Some butterfly wings shimmer and shine, and an international team of researchers have discovered the secret behind this ability.
Researchers were able to break the limit of light resolution at the nanoscale and deliver a fundamental insight into how light and matter interact using a new technique which combines electronic excitation and optical detection.
They were able to explore the inside of a photonic crystal and study the confinement of light, revealing a greater understanding of how light interacts with matters to create iridescent phenomena – like the wings of butterflies.
“We were thrilled in the lab to observe the finer details of the photonic crystals that were simply inaccessible before,” said Dr Riccardo Sapienza from the Department of Physics at King’s College London. “This is very important as it allows scientists to test optical theories to a new level of accuracy, fully characterise new optical materials and test new optical devices.”
The team constructed an artificial two-dimensional photonic crystal, etching a hexagonal pattern of holes in a very thin silicon nitride membrane. Photonic crystals are nanostructures in which two materials with different refractive indices are arranged in a regular pattern – giving rise to unusual optical properties. The crystals inhibit light propagation for certain colours of light, which leads to strong reflection of those colours.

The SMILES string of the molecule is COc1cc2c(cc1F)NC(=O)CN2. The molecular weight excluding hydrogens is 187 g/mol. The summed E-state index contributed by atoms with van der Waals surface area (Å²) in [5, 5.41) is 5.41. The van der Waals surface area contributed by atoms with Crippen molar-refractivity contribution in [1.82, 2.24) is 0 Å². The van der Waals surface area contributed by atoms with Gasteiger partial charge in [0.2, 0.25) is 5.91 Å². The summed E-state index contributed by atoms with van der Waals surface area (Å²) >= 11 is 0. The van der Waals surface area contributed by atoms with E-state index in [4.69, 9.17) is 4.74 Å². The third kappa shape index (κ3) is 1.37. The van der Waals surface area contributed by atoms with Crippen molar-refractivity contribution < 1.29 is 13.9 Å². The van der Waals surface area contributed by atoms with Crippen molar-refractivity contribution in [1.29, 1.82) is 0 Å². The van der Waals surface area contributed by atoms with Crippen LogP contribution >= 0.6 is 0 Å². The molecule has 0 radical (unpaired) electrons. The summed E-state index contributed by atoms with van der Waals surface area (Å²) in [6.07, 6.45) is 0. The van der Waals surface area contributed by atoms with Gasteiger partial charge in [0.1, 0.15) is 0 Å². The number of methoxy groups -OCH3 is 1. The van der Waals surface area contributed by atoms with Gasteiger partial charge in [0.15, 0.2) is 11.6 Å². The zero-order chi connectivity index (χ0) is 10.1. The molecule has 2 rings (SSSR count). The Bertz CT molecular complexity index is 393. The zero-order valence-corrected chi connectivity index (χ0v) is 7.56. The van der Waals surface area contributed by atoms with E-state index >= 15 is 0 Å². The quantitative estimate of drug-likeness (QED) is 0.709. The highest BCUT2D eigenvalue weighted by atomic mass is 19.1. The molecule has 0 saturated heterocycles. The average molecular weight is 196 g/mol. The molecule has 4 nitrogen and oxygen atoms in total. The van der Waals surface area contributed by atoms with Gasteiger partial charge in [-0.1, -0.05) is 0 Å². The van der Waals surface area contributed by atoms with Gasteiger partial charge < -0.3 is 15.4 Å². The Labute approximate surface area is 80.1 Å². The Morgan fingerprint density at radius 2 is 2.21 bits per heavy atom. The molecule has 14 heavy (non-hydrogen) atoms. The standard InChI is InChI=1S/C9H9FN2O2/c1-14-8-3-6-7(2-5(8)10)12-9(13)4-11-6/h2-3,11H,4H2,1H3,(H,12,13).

Researchers used a beam of electrons generated by an electron gun to cause the material to emit visible light. By scanning the beam, researchers can visualise the optical response of the nanostructure and reveal features 10 times smaller than ever before.
“It is fascinating to finally have an immediate view of the light in all its colours inside a photonic crystal,” said Professor Niek van Hulst of ICFO in Barcelona.
The research – published in Nature Materials – could lead to the development of enhanced biosensors for healthcare and more efficient solar cells and displays.